desert places of persecution

A Special Lady Used by God in the Desert Places of the Persecuted

*Names and countries are withheld to protect Christian believers.

A lady from the Middle East, Dorcas, spoke at ANM recently. This was her first trip to the US. She had dreamed and prayed about coming for the last two years.

      By Sue Morris

She radiated joy, peace, and love as she spoke in her quiet, gentle way. Dorcas came from a very wealthy family. She was saved at 16. She got her Masters in Theology and then realized the need for counseling as she worked with converts. She studied for her Masters in Counseling followed by 2 years’ training in Christian counseling. She shared how she uses both to minister to people in her country. Counseling is needed in her country because the physical and emotional wounds from persecution of Christians are overwhelming. She encourages the people she counsels to see themselves as survivors, not as victims. Her theology degree helps her to train and mentor young Christians.

Where Dorcas lives, people are killed, mutilated, raped, imprisoned, and ostracized for becoming Christian. Becoming a Christian changes their official status and puts them at risk. Yet change is what they are doing. God is moving in this country. Jesus is revealing Himself to people. Christians are sharing their faith at the risk of their lives. People are indeed changing!

Muslims are taught that they should not question their faith. They believe you must obey and do, but people are questioning. One woman asked questions about her faith. She did not ask about Christianity because one of her friends, who converted and was discovered to be a Christian by her husband, disappeared. So she was being very careful, but still she suffered, because she was questioning.

The desert places of persecution

One young man was shot and beaten by his father so severely for becoming a Christian that he was crippled. Then he was put in an asylum where he was tortured off and on for seven years. One day his mom came to bathe him and witnessed something remarkable: as she watched, Jesus walked into the bathroom and gave the young man His hand. He lifted the young man out of the wheel chair, and he was instantly healed. The young man can now walk, and he has been released from the asylum. However, he has to live under an assumed name and move every few months to protect his identity.

Dorcas showed us pictures of people who have suffered for their faith. Her job is to counsel people to help them heal. Additionally, her ministry is to disciple young Christians to grow in their faith. These two tasks work hand in hand to bring healing, faith, and joy to Christians in a land of persecution. As she shared pictures of people she has encountered in the past year, she gently whispered things like, “Oh, my dear.” This was said with such love and compassion. Then we would learn that this was a friend who was killed for becoming a Christian. One woman was murdered by her husband and father in front of her young daughter. They did that in hopes of putting fear in the daughter’s heart so she would not convert to Christianity. The daughter is now mute and has remained so for the last two years. There were other examples of friends and acquaintances that were harmed or killed. As Dorcas spoke about the tragedies, she would then smile and tell how God is saving people.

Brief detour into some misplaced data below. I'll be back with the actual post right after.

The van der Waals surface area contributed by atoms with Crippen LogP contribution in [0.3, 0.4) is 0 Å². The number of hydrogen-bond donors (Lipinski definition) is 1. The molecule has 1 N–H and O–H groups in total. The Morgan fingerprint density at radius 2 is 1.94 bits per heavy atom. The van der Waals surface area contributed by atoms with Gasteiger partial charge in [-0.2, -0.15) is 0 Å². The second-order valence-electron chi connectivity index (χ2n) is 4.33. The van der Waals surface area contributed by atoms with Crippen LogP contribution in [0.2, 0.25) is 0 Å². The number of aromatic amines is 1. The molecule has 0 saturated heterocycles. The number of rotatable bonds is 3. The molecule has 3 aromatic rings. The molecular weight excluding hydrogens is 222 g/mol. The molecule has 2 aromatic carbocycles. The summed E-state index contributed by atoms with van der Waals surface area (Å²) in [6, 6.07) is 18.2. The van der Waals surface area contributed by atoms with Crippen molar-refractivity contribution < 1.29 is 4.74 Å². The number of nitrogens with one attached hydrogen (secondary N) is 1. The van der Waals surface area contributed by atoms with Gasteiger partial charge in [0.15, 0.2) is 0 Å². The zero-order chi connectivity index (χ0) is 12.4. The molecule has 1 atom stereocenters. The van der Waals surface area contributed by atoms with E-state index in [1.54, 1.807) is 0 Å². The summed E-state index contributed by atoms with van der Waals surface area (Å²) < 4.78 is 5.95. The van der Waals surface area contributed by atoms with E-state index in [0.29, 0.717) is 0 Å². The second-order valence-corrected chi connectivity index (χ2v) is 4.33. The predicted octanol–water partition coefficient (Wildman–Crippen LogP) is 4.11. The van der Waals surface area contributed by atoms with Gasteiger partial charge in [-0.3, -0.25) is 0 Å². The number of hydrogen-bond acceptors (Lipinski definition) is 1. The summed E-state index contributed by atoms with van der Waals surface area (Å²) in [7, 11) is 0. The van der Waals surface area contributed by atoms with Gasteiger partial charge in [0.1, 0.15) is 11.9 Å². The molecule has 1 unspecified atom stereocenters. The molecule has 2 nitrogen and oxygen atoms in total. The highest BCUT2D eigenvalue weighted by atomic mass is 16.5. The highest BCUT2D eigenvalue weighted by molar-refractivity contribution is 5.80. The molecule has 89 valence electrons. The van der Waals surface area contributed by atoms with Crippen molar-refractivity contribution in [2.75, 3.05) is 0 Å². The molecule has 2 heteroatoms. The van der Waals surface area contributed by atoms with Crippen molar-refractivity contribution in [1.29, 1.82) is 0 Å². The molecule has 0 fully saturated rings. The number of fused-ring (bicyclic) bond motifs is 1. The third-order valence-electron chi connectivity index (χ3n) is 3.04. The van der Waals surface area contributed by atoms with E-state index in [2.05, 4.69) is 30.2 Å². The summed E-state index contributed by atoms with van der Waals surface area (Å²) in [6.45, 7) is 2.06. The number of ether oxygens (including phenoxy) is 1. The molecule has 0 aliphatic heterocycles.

She continued saying that those who have suffered persecution, beatings, rape, isolation, rejection, and imprisonment, need help. They need shelter, love, counseling, support, protection, and discipling in the Christian walk. They have no family except the Christian family. They are very restricted. Attending church is almost impossible. There are many psychological problems such as stress, nightmares, and phobias.

Coming alongside

Dorcas meets with the new converts in groups of one or two in public places. Larger groups are not safe. She disciples them either in public or over social media. It takes time and patience to help people share their hurts and problems with the restrictions she works under, but she is seeing people heal and grow in their faith.

As Dorcas kept sharing, she had such a look of joy on her face. It was not pretended or put on. Joy was evident even though she shared horrific stories. One staff member asked her to explain: “My blood is boiling. How can you have such joy?”

She replied, “My joy comes from the changes I see in people.” She went on to explain that she gets to see people coming to the Lord. She sees from the beginning, the change in thinking. She gets to see people grow and mature in the Lord under dire circumstances. “My great joy is to walk the journey with them,” she said. Dorcas is a woman who knows God is working through her to minister to these wounded, young Christians. She offers them hope, healing, love, and the truth of God’s word. She is satisfied with that. She is satisfied whether their journey is long or short. She finds peace and joy in serving the traumatized Christians in her country.

She told me that having someone share their trauma is like an atom splitting. When a person shares details of traumas they suffered, the pain is split. Half stays with the client and she takes the other half. So each time a person shares about their trauma, the pain decreases. Healing comes. Forgiveness comes. What a simple, beautiful explanation of how counseling helps a person who has suffered persecution. No wonder she has joy. God has given her wisdom, skills, and love to help persecuted Christians heal and grow in their faith.

Would you like to help support this dear lady and others like her who minister under difficult circumstances? You can give to our partner in the region to help them continue to share the Gospel and encourage new Christians.

Sue Morris is a part time staff member of Advancing Native Missions.

09/14/17